I think we're talking past each other, and it's possible the examples we're using aren't helping.  You've been focusing on the referents of proposition, and showing that the statement is literally true given the proper referents.  But this is missing my point, and from your description, seems to miss Schwartz's point (my opinion...again, I haven't heard his speech).  So let me try to show a few different examples of the basic idea.

One example that was given was someone who believes that murder is wrong because God says so.  Or let's put rephrase to say that he accepts whatever his religious leaders tell him.  They tell him murder is wrong, so he thinks it's wrong.  Now when he says "Murder is wrong", you can say that his statement corresponds to reality.  And it would, if the statement were taken out of the context of his own beliefs.  What he really thinks is that murder is wrong as long as his religious leaders say it is.  He only accepts the statement in a limited context.

If we stick with just evaluating the proposition "Murder is wrong", then we can say it's true.  But that's not a full statement of his belief.  It's an abridged version of it.  When we understand the context of his belief, we may learn that there's a lot more to it.  He may mean that murder is wrong, until he's told otherwise.  Or maybe he thinks killing infidels doesn't count as murder.  Or maybe he thinks it's a minor offense, but drawing pictures of Mohammad is far worse.  Or he may mean it's only wrong on certain holidays.  The fact that his final statement sounds like something we would say does not make it true.

You keep focusing on whether the concepts that make up the proposition are the same as what we mean, and then judging it from our own knowledge and perspective.  But he may really mean the same thing by 'murder' and 'wrong' as we do, and yet the statement clearly means something different.  We can go ahead and define them as "intentionally killing innocent people" and "something we should not do".

The context of his knowledge is important.  We can't simply evaluate the statement he makes at the end.  His final statement is a representation of his belief, but it only states some aspects of it.  This is where the whole contextual nature of knowledge has to be evaluated.

Just look at how the context of his beliefs impacts the meaning of the statement.
1.)  The degree of the wrongness of murder.  Without context, we can get a sense of the degree, and whether it's appropriate.
2.)  What exceptions there might be to the statement.  While he may think murder is wrong, he may have different views of what constitutes murder.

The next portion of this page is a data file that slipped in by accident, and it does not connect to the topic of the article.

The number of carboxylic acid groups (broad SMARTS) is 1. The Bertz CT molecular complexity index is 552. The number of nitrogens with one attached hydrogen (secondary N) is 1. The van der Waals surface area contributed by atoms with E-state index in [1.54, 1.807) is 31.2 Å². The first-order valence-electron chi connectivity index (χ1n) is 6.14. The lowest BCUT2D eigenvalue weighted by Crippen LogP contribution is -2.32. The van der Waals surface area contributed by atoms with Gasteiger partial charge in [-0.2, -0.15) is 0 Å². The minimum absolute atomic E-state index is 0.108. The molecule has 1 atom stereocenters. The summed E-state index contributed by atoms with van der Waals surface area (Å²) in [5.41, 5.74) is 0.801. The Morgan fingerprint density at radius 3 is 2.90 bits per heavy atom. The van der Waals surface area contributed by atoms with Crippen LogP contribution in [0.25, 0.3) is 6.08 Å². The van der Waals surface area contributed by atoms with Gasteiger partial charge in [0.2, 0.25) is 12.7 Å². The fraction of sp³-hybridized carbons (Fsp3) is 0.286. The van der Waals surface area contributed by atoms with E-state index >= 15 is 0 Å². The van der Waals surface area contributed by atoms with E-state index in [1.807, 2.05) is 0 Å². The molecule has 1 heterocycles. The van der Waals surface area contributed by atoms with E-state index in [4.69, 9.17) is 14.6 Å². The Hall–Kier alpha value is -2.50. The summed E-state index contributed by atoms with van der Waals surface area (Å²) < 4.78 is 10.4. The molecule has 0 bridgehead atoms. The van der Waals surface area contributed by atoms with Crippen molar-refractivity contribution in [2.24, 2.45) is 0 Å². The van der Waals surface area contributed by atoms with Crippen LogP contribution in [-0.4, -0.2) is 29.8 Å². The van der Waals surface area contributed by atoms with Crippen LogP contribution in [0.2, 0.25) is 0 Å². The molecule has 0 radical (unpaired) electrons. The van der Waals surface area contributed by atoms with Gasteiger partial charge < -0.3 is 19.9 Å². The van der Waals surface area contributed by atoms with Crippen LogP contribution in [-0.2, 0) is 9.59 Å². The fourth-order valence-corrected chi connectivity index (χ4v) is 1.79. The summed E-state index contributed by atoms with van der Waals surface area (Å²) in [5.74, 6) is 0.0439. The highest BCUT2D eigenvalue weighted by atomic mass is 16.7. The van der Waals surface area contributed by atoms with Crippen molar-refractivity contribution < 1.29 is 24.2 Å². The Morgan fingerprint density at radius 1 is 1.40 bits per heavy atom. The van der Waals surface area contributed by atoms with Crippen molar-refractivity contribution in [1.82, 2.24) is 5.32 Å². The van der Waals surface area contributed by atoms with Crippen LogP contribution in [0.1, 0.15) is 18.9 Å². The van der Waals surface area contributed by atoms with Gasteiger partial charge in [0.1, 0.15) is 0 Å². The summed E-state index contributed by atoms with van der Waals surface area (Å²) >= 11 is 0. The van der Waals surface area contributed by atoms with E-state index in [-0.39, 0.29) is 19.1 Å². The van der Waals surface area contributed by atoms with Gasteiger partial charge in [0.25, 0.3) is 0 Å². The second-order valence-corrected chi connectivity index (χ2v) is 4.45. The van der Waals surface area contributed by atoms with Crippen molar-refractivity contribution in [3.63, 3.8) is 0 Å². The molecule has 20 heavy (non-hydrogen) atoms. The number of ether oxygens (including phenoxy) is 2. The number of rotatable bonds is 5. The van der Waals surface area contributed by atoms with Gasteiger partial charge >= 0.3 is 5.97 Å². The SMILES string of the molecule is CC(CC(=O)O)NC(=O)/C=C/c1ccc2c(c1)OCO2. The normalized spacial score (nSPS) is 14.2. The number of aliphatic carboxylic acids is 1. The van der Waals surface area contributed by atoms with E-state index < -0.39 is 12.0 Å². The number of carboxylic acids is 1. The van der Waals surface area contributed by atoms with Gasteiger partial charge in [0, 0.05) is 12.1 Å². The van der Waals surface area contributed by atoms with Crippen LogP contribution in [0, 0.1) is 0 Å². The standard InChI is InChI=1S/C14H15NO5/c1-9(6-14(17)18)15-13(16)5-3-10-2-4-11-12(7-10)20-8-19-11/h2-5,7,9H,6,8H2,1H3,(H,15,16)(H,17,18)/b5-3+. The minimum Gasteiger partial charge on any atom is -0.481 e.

3.)  The context tells us under what conditions the statement is true.  Do lifeboat situations change things?  For him, if his religious leader changes his mind, that changes things.
4.)  To say something is wrong  implies some kind of standard of value.  That provides us insight into how strong of a statement it is and how each individual example compares to it.

Does the context of the statement matter?  Certainly in real life it does.  I'm not interested in evaluating the merits of a statement that only partially reflects a person's understanding/belief.  The question isn't whether a statement taken out of context is true or false. 

What if we were to try to show that it's true that murder is wrong.  We'd have to refer to a specific moral theory.  We'd have to describe carefully what is murder.  We'd have to connect murder to wrongness by showing exactly why it's wrong, and how wrong it is.  Only within this precise context can we say the statement is true. And yet when someone makes the statement, you want to ignore whether he upholds the same context and evaluate the statement on its own merits.  Can it be done?  Should it be done?  If they don't share the same context, is their meaning correct? 

In the "love is good" example, we have the same problems.  It can only be judged with a specific standard of value, and only under specific conditions.  And yet when they reject those conditions, standard, and the rest of the context, are they really correct?

In the socialists are collectivists argument, is it true?  Can someone be a socialist, upholding government ownership of all property, for other reasons (like thinking he'll be better off).  He doesn't have to believe that the collective is the source or recipient of value.  He just has to decide he wants it anyway.  Only by narrowly defining the context can we say the statement is true.  And then we'd find that the person in question doesn't share that context, because he arrived at the conclusion via some false view of atheism.

In fact, the more I look at this whole thing, the more convinced I am that Schwartz is right.  "The context is the why, and it determines the what; it determines what it is that we grasp about reality as we form knowledge."  If it determines the "what", then the meaning actually is different.

Your argument against the "Thou shalt not kill" ends with:
“Murder is wrong unless God should demand it,” then that conclusion would be false, but it would be false because it does not correspond to reality, not because bad reasons happen to be given for it.
But Schwartz's point was that the bad reasons behind the conclusion made the conclusion mean "Murder is wrong unless God should demand it".  Sure, it should be judged on its own correspondence to reality.  But it's the real meaning that should be judged, not some abbreviated description that ignores the context.  Similarly with the "Love is good" argument.  The real meaning is "(Selfish) Love is good because it's selfless!".  They would judge the strength of the goodness by the perceived selflessness of it.